KYIV, Ukraine—There is a memorial to murdered Ukrainian journalists on Khreshchatyk, Kyiv’s central boulevard.
It’s a simple, nondescript metal plaque flanked by flowers on the side of a building. Some of the names are faded now, worn down by the years and the elements.
The names date from 1992, the first year after Ukraine gained its independence from the Soviet Union, underscoring how the fall of communism 25 years ago did not portend a new era of vibrant democratic culture in Ukraine.
Ukraine has spent much of the past quarter century under oligarchic thug rule, in which free and objective journalism was often seen as a nuisance to be controlled and manipulated—and sometimes a threat worth eliminating—by those in power.
And this summer, more than two years after Ukrainians took to the streets to overthrow the regime of former pro-Russian President Viktor Yanukovych, a string of violent incidents against journalists and media outlets has rocked Ukraine’s capital.
Journalists are caught in the crossfire of those wishing to control the country (both in Kyiv and in Moscow), as well as targets of simmering anti-Russian sentiments due to the ongoing war in the east.
Journalists of all leanings have been targeted this summer, including government corruption watchdogs and those accused of maintaining a pro-Russian bias.
On July 20, Pavlo Sheremet, a well-known journalist in Ukraine for the news agency Ukrainska Pravda, was killed in a brazen car bomb attack in central Kyiv. Ukrainian officials requested the assistance of U.S. FBI investigators, but a motive has not yet been determined and officials have not named any suspects.
“I think the final aim was to scare or to intimidate Ukrainian journalists apart from or simultaneously trying to further destabilize the situation in the country,” said Andriy Kulykov, chairman of Hromadske Radio, during a broadcast interview for the independent Ukrainian radio news outlet.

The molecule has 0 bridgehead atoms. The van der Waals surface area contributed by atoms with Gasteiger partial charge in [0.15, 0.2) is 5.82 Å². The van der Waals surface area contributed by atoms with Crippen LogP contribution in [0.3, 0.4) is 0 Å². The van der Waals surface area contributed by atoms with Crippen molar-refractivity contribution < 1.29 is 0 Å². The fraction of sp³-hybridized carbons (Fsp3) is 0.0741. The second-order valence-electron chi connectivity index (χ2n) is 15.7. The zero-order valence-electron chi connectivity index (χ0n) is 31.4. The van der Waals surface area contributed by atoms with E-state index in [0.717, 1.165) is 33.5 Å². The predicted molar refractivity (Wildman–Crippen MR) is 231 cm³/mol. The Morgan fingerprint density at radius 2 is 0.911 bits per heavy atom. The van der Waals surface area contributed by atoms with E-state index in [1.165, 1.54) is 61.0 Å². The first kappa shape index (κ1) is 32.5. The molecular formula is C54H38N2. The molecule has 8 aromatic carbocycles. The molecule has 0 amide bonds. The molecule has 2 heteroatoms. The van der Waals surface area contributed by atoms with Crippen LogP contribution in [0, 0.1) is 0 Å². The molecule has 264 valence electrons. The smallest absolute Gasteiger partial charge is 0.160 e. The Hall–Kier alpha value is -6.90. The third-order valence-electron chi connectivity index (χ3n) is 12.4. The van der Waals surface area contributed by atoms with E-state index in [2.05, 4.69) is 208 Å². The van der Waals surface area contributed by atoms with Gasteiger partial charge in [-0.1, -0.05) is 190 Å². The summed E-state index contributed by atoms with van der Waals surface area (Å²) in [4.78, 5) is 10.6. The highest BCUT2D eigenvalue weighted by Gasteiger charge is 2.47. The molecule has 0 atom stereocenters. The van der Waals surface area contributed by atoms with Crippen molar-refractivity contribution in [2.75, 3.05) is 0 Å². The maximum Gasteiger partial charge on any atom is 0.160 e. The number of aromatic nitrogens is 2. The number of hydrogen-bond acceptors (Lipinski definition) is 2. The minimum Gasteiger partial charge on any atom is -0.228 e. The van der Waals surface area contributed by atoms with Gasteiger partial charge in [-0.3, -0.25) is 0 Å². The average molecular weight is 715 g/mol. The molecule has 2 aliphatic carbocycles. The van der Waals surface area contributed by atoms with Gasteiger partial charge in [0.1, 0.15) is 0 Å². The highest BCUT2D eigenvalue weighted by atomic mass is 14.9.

“I don’t see that Ukrainian investigative journalists are limited in their duties or became scared and abandoned their jobs after Sheremet’s murder,” said Viktor Kovalenko, a Ukrainian journalist and former journalism professor.
“On the contrary, I see that now they are turning their eyes inside media society to find out how deeply Kremlin’s manipulators infiltrated and rule it according to their infowar against Ukraine,” Kovalenko added. “This attention to ourselves will help in cleaning, rethinking of journalism standards, and with actual rebirth of Ukrainian journalism.”
On the same day as Sheremet’s assassination, a knife-wielding man attacked Maria Rydvan, 25, an editor for Forbes Ukraine, as she was walking in a central Kyiv park.
“In park for no apparent reason a man ran to me and stabbed me three times… It’s all very strange,” Rydvan wrote on her Facebook page.
On Aug. 28, Russian journalist Alexander Shchetinin was found dead on the balcony of his Kyiv apartment. He died due to what police said was a self-inflicted gunshot wound to the head, according to Ukrainian news reports, and was discovered by friends who had come to celebrate his birthday.
Shchetinin renounced his Russian citizenship to be a Ukrainian citizen and founded the Kyiv-based New Region news agency.
Ukrainian officials are investigating Shchetinin’s death as a suicide. The Organization for Security and Cooperation in Europe, or OSCE, is pushing for his death to be “swiftly and thoroughly investigated.”
Without directly alleging that Shchetinin’s death was the result of foul play, Dunja Mijatovic, OSCE representative on freedom of the media, said Ukrainian officials should “improve the fragile situation regarding the safety of journalists and fully and effectively address the issue of impunity.”